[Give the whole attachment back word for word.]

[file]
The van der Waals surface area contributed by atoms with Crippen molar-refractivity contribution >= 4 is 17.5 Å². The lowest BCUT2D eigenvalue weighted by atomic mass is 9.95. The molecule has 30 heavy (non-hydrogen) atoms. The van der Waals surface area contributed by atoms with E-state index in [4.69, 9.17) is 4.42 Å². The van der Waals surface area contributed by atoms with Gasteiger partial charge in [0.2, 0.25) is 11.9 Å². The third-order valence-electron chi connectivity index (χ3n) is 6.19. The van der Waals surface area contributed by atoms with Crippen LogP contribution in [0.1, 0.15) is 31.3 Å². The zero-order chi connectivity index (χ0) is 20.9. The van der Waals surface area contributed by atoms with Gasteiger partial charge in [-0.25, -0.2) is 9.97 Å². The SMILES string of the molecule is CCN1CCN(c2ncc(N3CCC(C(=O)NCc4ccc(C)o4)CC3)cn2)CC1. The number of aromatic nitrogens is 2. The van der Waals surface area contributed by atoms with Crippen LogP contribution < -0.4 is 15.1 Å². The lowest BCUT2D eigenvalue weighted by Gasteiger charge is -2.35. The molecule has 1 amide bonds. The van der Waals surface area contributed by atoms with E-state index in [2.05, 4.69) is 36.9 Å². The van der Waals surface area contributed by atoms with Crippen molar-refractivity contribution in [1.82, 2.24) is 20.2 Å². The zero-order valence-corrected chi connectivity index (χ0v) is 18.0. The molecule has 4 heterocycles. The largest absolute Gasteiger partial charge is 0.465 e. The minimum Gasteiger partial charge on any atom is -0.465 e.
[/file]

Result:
The van der Waals surface area contributed by atoms with Crippen molar-refractivity contribution >= 4 is 17.5 Å². The lowest BCUT2D eigenvalue weighted by atomic mass is 9.95. The molecule has 30 heavy (non-hydrogen) atoms. The van der Waals surface area contributed by atoms with E-state index in [4.69, 9.17) is 4.42 Å². The van der Waals surface area contributed by atoms with Gasteiger partial charge in [0.2, 0.25) is 11.9 Å². The third-order valence-electron chi connectivity index (χ3n) is 6.19. The van der Waals surface area contributed by atoms with Crippen LogP contribution in [0.1, 0.15) is 31.3 Å². The zero-order chi connectivity index (χ0) is 20.9. The van der Waals surface area contributed by atoms with Gasteiger partial charge in [-0.25, -0.2) is 9.97 Å². The SMILES string of the molecule is CCN1CCN(c2ncc(N3CCC(C(=O)NCc4ccc(C)o4)CC3)cn2)CC1. The number of aromatic nitrogens is 2. The van der Waals surface area contributed by atoms with Crippen LogP contribution < -0.4 is 15.1 Å². The lowest BCUT2D eigenvalue weighted by Gasteiger charge is -2.35. The molecule has 1 amide bonds. The van der Waals surface area contributed by atoms with E-state index in [2.05, 4.69) is 36.9 Å². The van der Waals surface area contributed by atoms with Crippen molar-refractivity contribution in [1.82, 2.24) is 20.2 Å². The zero-order valence-corrected chi connectivity index (χ0v) is 18.0. The molecule has 4 heterocycles. The largest absolute Gasteiger partial charge is 0.465 e. The minimum Gasteiger partial charge on any atom is -0.465 e.